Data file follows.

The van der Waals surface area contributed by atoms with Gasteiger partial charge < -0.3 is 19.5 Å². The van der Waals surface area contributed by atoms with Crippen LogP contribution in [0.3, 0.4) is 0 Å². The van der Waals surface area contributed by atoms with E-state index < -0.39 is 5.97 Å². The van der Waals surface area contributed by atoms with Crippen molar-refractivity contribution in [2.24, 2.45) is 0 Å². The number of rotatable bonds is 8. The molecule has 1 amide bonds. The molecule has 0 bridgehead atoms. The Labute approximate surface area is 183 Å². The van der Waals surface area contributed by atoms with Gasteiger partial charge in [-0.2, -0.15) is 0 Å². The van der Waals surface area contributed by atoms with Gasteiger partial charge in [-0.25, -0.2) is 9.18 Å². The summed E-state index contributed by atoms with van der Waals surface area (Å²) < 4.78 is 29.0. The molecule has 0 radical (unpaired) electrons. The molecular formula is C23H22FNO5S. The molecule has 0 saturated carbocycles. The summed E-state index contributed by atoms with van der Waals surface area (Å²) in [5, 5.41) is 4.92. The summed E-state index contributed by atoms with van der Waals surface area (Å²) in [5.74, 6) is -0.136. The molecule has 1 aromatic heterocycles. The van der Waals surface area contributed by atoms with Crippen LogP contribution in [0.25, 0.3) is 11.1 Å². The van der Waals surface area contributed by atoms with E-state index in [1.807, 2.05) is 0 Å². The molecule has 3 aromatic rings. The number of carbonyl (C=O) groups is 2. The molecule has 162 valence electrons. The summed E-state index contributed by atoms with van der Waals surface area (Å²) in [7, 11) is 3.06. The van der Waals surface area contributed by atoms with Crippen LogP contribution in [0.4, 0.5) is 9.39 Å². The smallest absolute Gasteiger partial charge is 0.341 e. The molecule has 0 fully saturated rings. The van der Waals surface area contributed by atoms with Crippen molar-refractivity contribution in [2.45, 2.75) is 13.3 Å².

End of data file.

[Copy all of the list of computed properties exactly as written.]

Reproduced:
The van der Waals surface area contributed by atoms with Gasteiger partial charge < -0.3 is 19.5 Å². The van der Waals surface area contributed by atoms with Crippen LogP contribution in [0.3, 0.4) is 0 Å². The van der Waals surface area contributed by atoms with E-state index < -0.39 is 5.97 Å². The van der Waals surface area contributed by atoms with Crippen molar-refractivity contribution in [2.24, 2.45) is 0 Å². The number of rotatable bonds is 8. The molecule has 1 amide bonds. The molecule has 0 bridgehead atoms. The Labute approximate surface area is 183 Å². The van der Waals surface area contributed by atoms with Gasteiger partial charge in [-0.2, -0.15) is 0 Å². The van der Waals surface area contributed by atoms with Gasteiger partial charge in [-0.25, -0.2) is 9.18 Å². The summed E-state index contributed by atoms with van der Waals surface area (Å²) < 4.78 is 29.0. The molecule has 0 radical (unpaired) electrons. The molecular formula is C23H22FNO5S. The molecule has 0 saturated carbocycles. The summed E-state index contributed by atoms with van der Waals surface area (Å²) in [5, 5.41) is 4.92. The summed E-state index contributed by atoms with van der Waals surface area (Å²) in [5.74, 6) is -0.136. The molecule has 1 aromatic heterocycles. The van der Waals surface area contributed by atoms with Crippen LogP contribution in [0.25, 0.3) is 11.1 Å². The van der Waals surface area contributed by atoms with E-state index in [1.807, 2.05) is 0 Å². The molecule has 3 aromatic rings. The number of carbonyl (C=O) groups is 2. The molecule has 162 valence electrons. The summed E-state index contributed by atoms with van der Waals surface area (Å²) in [7, 11) is 3.06. The van der Waals surface area contributed by atoms with Crippen LogP contribution in [0.4, 0.5) is 9.39 Å². The smallest absolute Gasteiger partial charge is 0.341 e. The molecule has 0 fully saturated rings. The van der Waals surface area contributed by atoms with Crippen molar-refractivity contribution in [2.45, 2.75) is 13.3 Å².